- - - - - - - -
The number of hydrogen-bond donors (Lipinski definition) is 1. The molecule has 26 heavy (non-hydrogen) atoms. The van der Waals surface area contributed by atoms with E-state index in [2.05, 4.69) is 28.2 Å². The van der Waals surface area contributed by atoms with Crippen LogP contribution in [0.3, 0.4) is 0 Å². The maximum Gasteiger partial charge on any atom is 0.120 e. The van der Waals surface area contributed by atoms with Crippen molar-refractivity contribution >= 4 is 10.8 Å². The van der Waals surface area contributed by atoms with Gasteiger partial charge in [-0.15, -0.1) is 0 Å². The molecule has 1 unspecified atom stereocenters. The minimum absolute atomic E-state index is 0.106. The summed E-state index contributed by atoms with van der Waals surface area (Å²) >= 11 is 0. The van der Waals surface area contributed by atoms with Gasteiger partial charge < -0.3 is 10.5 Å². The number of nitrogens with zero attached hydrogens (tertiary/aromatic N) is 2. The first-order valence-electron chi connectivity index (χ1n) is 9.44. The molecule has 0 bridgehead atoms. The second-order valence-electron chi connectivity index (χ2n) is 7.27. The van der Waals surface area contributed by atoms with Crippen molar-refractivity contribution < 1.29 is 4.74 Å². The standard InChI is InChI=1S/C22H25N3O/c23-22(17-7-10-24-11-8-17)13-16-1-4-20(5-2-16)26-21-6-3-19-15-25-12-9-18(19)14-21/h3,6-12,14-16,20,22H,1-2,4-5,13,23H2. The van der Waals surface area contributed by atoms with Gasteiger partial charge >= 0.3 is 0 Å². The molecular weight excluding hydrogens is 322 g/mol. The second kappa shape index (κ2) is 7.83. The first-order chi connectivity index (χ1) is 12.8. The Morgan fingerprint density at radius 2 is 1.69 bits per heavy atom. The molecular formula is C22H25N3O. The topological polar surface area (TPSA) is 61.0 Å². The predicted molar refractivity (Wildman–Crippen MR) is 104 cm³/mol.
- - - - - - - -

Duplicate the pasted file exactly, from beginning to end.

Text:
The number of hydrogen-bond donors (Lipinski definition) is 1. The molecule has 26 heavy (non-hydrogen) atoms. The van der Waals surface area contributed by atoms with E-state index in [2.05, 4.69) is 28.2 Å². The van der Waals surface area contributed by atoms with Crippen LogP contribution in [0.3, 0.4) is 0 Å². The maximum Gasteiger partial charge on any atom is 0.120 e. The van der Waals surface area contributed by atoms with Crippen molar-refractivity contribution >= 4 is 10.8 Å². The van der Waals surface area contributed by atoms with Gasteiger partial charge in [-0.15, -0.1) is 0 Å². The molecule has 1 unspecified atom stereocenters. The minimum absolute atomic E-state index is 0.106. The summed E-state index contributed by atoms with van der Waals surface area (Å²) >= 11 is 0. The van der Waals surface area contributed by atoms with Gasteiger partial charge < -0.3 is 10.5 Å². The number of nitrogens with zero attached hydrogens (tertiary/aromatic N) is 2. The first-order valence-electron chi connectivity index (χ1n) is 9.44. The molecule has 0 bridgehead atoms. The second-order valence-electron chi connectivity index (χ2n) is 7.27. The van der Waals surface area contributed by atoms with Crippen molar-refractivity contribution < 1.29 is 4.74 Å². The standard InChI is InChI=1S/C22H25N3O/c23-22(17-7-10-24-11-8-17)13-16-1-4-20(5-2-16)26-21-6-3-19-15-25-12-9-18(19)14-21/h3,6-12,14-16,20,22H,1-2,4-5,13,23H2. The van der Waals surface area contributed by atoms with Gasteiger partial charge >= 0.3 is 0 Å². The molecular weight excluding hydrogens is 322 g/mol. The second kappa shape index (κ2) is 7.83. The first-order chi connectivity index (χ1) is 12.8. The Morgan fingerprint density at radius 2 is 1.69 bits per heavy atom. The molecular formula is C22H25N3O. The topological polar surface area (TPSA) is 61.0 Å². The predicted molar refractivity (Wildman–Crippen MR) is 104 cm³/mol.